Portland officials introduced a second version of the policy in 2019 with the goal of addressing LUBA’s concerns. Again, the Western States Petroleum Association challenged the policy, with LUBA again finding that the city was in the right, but needed to address some concerns within the policy.

During a city council meeting Thursday, the city introduced the third iteration of the policy to satisfy the 2019 LUBA decision.

The latest version of the policy includes an amendment that explicitly allows exceptions for the expansion of renewable fuels and jet fuel within the city. According to studies commissioned by the city, the demand for jet fuel is expected to increase in the future. Because the CEI Hub supplies all of the airport’s jet fuel, the policy will allow for the expansion of fossil fuel tanks that exclusively supply jet fuel.

According to federal data, demand for fuels carried at the CEI HUb aside from jet fuel will remain stagnant through 2050 as fuel efficiency improves and people switch to electric appliances and cars. Despite a lack of forecasted demand, the policy will allow for the expansion of infrastructure that is exclusively used for renewable fuels, like biodiesel.

Other amendments to the policy clarify wording, like defining the difference between fossil fuels and renewable fuels, and outlining the characteristics of bulk fossil fuels terminals.

Regional officials praised the city for moving forward with the policy, particularly as some federal climate policies have been weakened. The city meeting was held a few hours after the US Supreme Court determined that the federal government doesn’t have authority to limit the amount of emissions coming from power plants in the country—a huge blow to one of the nation’s primary tools to fight climate change.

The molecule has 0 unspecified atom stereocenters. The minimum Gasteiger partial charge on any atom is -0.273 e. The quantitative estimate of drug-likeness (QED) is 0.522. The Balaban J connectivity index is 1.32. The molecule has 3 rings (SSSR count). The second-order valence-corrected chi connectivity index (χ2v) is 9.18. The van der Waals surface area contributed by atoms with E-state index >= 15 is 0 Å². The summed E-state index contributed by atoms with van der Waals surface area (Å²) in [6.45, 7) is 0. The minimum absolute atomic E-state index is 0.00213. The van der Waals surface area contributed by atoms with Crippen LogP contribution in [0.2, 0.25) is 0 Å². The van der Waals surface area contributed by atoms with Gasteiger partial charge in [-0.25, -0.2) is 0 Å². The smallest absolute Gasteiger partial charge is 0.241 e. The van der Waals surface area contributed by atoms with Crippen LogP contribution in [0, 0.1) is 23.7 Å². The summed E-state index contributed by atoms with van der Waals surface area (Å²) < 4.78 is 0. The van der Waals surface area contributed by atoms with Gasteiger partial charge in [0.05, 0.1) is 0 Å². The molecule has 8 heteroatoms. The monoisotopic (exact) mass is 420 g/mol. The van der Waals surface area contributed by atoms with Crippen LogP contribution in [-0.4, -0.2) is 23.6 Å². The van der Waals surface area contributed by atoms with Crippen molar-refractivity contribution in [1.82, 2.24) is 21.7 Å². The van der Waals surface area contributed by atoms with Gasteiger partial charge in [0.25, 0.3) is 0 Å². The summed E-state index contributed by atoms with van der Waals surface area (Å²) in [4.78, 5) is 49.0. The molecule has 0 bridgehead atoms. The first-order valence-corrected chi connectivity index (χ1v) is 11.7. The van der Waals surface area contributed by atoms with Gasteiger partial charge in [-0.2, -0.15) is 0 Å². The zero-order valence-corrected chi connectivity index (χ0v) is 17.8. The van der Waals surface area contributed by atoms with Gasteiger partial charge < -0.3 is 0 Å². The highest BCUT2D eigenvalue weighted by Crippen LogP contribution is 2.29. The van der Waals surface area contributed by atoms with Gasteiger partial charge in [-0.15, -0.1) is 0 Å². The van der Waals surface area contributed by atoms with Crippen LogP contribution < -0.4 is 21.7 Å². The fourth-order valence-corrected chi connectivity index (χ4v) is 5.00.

“This decision makes crystal clear that federal regulatory authority is likely to continue to be curtailed, making local action on a host of environmental fronts ever more crucial,” Multnomah County Commissioner Susheela Jayapal said, offering comment during the city council meeting. “We have to use all of the tools at our disposal to act now to protect our shared future and to minimize the harms threatened by fossil fuels storage and transportation.”

Environmental activists from local organizations like Columbia Riverkeeper, Breach Collective, and Extinction Rebellion also celebrated the policy moving forward, but urged the city to reconsider the exception to allow for the expansion of renewable fuels.

“Biodiesel and renewable fuels go boom and spew flames and fumes when the quake hits just like fossil fuels,” said Lynn Handlin, a member of Extinction Rebellion. “Electrification, reducing use through better building codes, transforming our transportation system to expand public transit, not widen freeways, pedestrian, and bike options are the way to go. We cannot burn our way out of this problem.”

Several commenters urged the city to remove the amendment that allows for the expansion of renewable fuels, or only allow new renewable fuel infrastructure to replace existing fossil fuel infrastructure.

City council will continue the discussion of the ordinance on Thursday, July 21, during which they can add additional amendments. Written comment on the ordinance will be accepted until 5pm on July 7.